The figures associated with the trade in counterfeit tobacco products are simply staggering. Recent studies estimate that 11% of global cigarette sales are for fake products. That's over 600 billion cigarettes a year worth an estimated $40 bn which is equivalent to twice the entire GDP of Paraguay - one of the major contributors to trade in illicit tobacco products.
Research conducted by the Dutch National Institute for Public Health and the Environment has shown that counterfeit cigarettes contain cadmium levels that are five times higher and lead levels that are six times higher than genuine cigarettes.
Surprise surprise, cigarettes are not good for you. We all know that. And counterfeit cigarettes are even worse for you. That's still no surprise and this knowledge it is one of the main reasons why most smokers go to extreme lengths to give them up.
Fortunately, help is at hand in the form of the much talked-about e-cigarette, these electronic devices, that resemble real cigarettes, and deliver a glycerine/nicotine based solution into the lungs through a vapour rather than smoke.
These devices are not cheap, selling upwards of $35 (for the equivalent of 40 cigarettes) but they are very attractive, to customers and counterfeiters alike, especially as brand loyalty remains strong with smokers buying e-cigarettes from their preferred tobacco brand.
Over the space of 18 months, Internet search queries for e-cigarettes have risen several hundred fold and NetNames has identified significant online activity to divert traffic away from the top tobacco brands’ websites (offering e-cigarettes) and onto other independent sites. These independent sites offer e-cigarettes from multiple brands as well as generic ‘unbranded’ e-cigarettes and refills. On sites such as these you may find:
- Visible seeding: unauthorized use of well known tobacco brand’s logos on websites to instil consumer confidence and to encourage them to purchase
- Claims of affiliation: claiming a legal or business association with the legitimate brand owner with no provable evidence to substantiate such claims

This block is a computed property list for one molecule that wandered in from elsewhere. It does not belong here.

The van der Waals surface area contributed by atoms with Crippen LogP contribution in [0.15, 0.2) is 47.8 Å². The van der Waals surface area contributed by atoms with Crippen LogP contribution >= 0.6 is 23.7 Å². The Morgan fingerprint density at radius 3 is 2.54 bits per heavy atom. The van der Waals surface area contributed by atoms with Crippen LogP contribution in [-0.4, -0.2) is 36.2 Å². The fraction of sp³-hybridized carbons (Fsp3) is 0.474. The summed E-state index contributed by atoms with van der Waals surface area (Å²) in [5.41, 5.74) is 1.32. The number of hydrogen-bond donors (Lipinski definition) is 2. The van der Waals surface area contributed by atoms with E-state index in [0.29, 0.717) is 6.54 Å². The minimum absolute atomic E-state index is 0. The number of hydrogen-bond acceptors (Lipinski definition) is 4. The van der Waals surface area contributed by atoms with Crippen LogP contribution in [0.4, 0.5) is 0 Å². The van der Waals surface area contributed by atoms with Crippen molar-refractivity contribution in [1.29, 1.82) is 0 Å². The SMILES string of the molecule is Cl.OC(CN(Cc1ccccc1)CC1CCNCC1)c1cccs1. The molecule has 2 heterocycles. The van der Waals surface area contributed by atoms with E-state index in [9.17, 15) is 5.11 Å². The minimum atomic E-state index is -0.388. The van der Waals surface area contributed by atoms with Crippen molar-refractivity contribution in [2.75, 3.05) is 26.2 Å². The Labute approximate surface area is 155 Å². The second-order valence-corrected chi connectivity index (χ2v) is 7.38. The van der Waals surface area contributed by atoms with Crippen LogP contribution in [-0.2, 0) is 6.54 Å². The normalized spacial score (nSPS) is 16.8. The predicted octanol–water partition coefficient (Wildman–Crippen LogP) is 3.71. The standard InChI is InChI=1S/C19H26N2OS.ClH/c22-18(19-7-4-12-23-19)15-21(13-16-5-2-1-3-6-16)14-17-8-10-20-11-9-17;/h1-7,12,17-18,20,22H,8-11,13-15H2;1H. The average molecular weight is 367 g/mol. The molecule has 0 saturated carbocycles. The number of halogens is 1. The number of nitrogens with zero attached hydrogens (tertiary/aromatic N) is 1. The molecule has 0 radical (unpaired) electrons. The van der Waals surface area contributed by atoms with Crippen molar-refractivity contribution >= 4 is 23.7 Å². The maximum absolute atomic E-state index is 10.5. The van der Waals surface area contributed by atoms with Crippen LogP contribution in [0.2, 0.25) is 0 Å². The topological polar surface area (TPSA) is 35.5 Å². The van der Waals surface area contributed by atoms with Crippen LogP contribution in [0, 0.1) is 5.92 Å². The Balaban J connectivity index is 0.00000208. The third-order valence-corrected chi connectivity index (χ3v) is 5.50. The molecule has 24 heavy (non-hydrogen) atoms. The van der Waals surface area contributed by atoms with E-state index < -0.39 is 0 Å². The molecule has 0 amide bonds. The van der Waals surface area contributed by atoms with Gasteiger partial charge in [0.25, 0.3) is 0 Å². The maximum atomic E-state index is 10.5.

- Claims of regulatory approval: often using an official looking logo or claiming to be approved by a fictitious but plausible regulatory body
- Pricing explanations: wordy explanations about why the site can offer such aggressive pricing
- Poor site security: at best, using website site security certificates requiring only the most basic level of organizational checks…or more often no security at all.
Independent websites are only one source of the problem; another rapidly growing area is marketplace sites and online trade boards where independent e-cigarette manufacturers offer up vast quantities at rock bottom prices for businesses and enterprising individuals to buy and resell. During a recent investigation, NetNames found 35 pages of listings offering one particular brand of e-cigarette on a single online market place site. Upon interaction with the vendor, it is not unheard of for them to offer to put any branding required on the e-cigarette.
Fake or generic liquids and refills for e-cigarettes is a related market that appears to be growing even faster than that of the e-cigarette market itself, with consumers seeming to be more willing to buy unbranded or generic liquids for legitimate branded e-cigarettes.
The proliferation of counterfeit e-cigarettes and liquid refills is not only a consumer health issue which poses a similar kind of threat as black market cigarettes, but it also damages the revenues and brands of the legitimate e-cigarette manufacturers, pushing prices up.
It’s time for the e-cigarette brand owners to start taking back control and protecting their brands online.
Actions that brand owners should engage in include:
- Detecting websites offering counterfeits of their brands online, or claiming false claims of affiliation to their brand, and getting those websites closed down.
- Engage in test purchasing and help work local law enforcement
The good news is that organizations such as NetNames can turn a difficult and complex issue into a manageable one by managing brand owners’ detection, monitoring and enforcement needs.
A final, very important, action that brand owners need to take is to educate their consumers and potential consumers about the proliferation of fake e-cigarettes and the very real health risks they pose.
Written by Andy Churley, Marketing Director, NetNames
25 September 2012